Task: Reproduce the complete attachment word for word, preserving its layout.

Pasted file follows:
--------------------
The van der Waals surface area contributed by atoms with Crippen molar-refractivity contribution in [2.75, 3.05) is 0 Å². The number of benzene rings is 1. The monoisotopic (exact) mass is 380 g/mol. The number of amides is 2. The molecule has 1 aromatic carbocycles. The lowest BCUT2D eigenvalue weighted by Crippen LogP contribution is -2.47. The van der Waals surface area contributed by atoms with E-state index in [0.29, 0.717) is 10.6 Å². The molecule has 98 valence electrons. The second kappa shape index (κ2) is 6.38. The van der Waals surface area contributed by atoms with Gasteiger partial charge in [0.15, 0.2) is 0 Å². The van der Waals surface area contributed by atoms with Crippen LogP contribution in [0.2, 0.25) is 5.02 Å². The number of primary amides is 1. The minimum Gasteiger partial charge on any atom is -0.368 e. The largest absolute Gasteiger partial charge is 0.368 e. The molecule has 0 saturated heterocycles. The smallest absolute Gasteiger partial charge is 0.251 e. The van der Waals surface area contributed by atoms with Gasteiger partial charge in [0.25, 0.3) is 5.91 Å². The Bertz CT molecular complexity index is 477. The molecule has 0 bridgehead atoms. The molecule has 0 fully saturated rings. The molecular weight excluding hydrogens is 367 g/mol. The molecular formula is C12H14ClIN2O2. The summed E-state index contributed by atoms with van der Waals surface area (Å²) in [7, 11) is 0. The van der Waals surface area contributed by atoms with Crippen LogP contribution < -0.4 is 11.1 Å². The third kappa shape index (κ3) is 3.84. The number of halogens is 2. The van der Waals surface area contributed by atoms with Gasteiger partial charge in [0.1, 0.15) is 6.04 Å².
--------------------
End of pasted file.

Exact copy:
The van der Waals surface area contributed by atoms with Crippen molar-refractivity contribution in [2.75, 3.05) is 0 Å². The number of benzene rings is 1. The monoisotopic (exact) mass is 380 g/mol. The number of amides is 2. The molecule has 1 aromatic carbocycles. The lowest BCUT2D eigenvalue weighted by Crippen LogP contribution is -2.47. The van der Waals surface area contributed by atoms with E-state index in [0.29, 0.717) is 10.6 Å². The molecule has 98 valence electrons. The second kappa shape index (κ2) is 6.38. The van der Waals surface area contributed by atoms with Gasteiger partial charge in [0.15, 0.2) is 0 Å². The van der Waals surface area contributed by atoms with Crippen LogP contribution in [0.2, 0.25) is 5.02 Å². The number of primary amides is 1. The minimum Gasteiger partial charge on any atom is -0.368 e. The largest absolute Gasteiger partial charge is 0.368 e. The molecule has 0 saturated heterocycles. The smallest absolute Gasteiger partial charge is 0.251 e. The van der Waals surface area contributed by atoms with Gasteiger partial charge in [0.25, 0.3) is 5.91 Å². The Bertz CT molecular complexity index is 477. The molecule has 0 bridgehead atoms. The molecule has 0 fully saturated rings. The molecular weight excluding hydrogens is 367 g/mol. The molecular formula is C12H14ClIN2O2. The summed E-state index contributed by atoms with van der Waals surface area (Å²) in [7, 11) is 0. The van der Waals surface area contributed by atoms with Crippen LogP contribution < -0.4 is 11.1 Å². The third kappa shape index (κ3) is 3.84. The number of halogens is 2. The van der Waals surface area contributed by atoms with Gasteiger partial charge in [0.1, 0.15) is 6.04 Å².